I’d like to do more to develop this forum, but there’s so much stuff going on that I have a real problem allocating my time and energy to all my projects and “construction sites” appropriately. This certainly isn’t an exceptional problem, it’s something that probably nearly everyone knows. But that doesn’t make it any less annoying.
Creating the Fractal Future Network has had a positive effect on my life. This is not the first time I tried creating an online community, but this time I get the feeling that this is something that the FFN is just the right thing to do and that it’s more appropriate to some of my needs than most other platforms. I could even regulate down my daily computer gaming time from about 2-3 hours to about 1 hour per day, on average. Granted, I sometimes tend to watch YouTube videos or some other passive activity during the time I gained if my energy levels are low, but that’s just another more or less normal thing that I feel annoyed by. Ideally, I wanted to have a high energy level all the time, so that I can engage with the really interesting activities and people.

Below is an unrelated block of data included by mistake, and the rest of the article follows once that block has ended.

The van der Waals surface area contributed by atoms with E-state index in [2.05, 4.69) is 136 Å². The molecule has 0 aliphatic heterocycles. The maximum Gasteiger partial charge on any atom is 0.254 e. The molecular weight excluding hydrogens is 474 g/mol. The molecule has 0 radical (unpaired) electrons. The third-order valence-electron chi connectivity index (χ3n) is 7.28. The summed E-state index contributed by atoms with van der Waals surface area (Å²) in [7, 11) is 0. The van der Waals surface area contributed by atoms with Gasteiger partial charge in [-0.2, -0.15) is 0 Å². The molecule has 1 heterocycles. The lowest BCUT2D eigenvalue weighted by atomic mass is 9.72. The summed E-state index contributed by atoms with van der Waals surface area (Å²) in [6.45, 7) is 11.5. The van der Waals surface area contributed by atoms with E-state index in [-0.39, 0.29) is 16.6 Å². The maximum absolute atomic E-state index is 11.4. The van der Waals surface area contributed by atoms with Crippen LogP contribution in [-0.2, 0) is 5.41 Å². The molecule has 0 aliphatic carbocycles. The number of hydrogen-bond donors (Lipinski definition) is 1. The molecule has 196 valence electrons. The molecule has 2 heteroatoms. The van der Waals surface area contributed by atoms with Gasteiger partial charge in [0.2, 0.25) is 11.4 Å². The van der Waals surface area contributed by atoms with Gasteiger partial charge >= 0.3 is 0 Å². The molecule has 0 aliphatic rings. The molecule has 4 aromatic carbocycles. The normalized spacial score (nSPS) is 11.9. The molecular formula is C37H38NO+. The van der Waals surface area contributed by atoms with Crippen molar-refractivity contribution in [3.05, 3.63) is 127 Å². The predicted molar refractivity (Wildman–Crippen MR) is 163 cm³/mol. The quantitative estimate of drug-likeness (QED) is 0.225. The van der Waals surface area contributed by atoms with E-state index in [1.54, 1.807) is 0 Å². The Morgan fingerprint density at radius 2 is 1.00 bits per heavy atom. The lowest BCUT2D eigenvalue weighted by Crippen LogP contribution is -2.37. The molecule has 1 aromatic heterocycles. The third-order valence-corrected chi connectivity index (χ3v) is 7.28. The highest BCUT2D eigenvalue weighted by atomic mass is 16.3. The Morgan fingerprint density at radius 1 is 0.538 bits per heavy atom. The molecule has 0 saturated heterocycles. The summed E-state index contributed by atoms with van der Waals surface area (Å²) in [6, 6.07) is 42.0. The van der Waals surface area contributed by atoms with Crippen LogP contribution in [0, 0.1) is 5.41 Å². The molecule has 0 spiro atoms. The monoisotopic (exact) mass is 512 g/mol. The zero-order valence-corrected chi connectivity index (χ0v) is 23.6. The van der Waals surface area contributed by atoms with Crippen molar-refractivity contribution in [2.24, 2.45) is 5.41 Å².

This paragraph is more of an excursion, but I think it somehow fits into this topic: Quite recently, I got an interesting insight: Good leaders don’t really want to be leaders. They become leaders, because they want to change something. Ideally, they would act as catalysts: Triggering a wave of activity like the first domino block in a long chain (that ideally forks into a field of domino blocks). Bad leaders want to lead, because they want to enjoy the feeling of power. But good leaders are not like that. They have a mission and want to achieve it as effectively as possible. This means that they even want to make themselves superfluous by creating the momentum or the structures that enable others to move on with the things that they themselves have started. Most leaders, however, won’t admit that, because they fear that this statement will make them look bad, or unmotivated, or reluctant. But now I have the insight that this is what is happening all around with leaders who don’t want to play dictators (even with those who don’t see themselves as leaders). It’s a tragedy that happens again and again all around the world, wherever groups of people are involved. Almost nobody who is engaged in a group is content with the level of activity within that group. There’s always that vast majority of more or less passive members, while the real action comes from a small core of over-proportionally active members. It’s almost a mathematical necessity that is has to be that way. But it also always feels dismaying, unless one realizes that this is the way the world works, at which point it only becomes just another disappointing realization. I don’t even want to complain here – I merely want to share this insight, because I think that far too few people talk about it. Perhaps it is helpful to address it head on, because it’s such a universal problem that seems to appear everywhere where people come together to do something.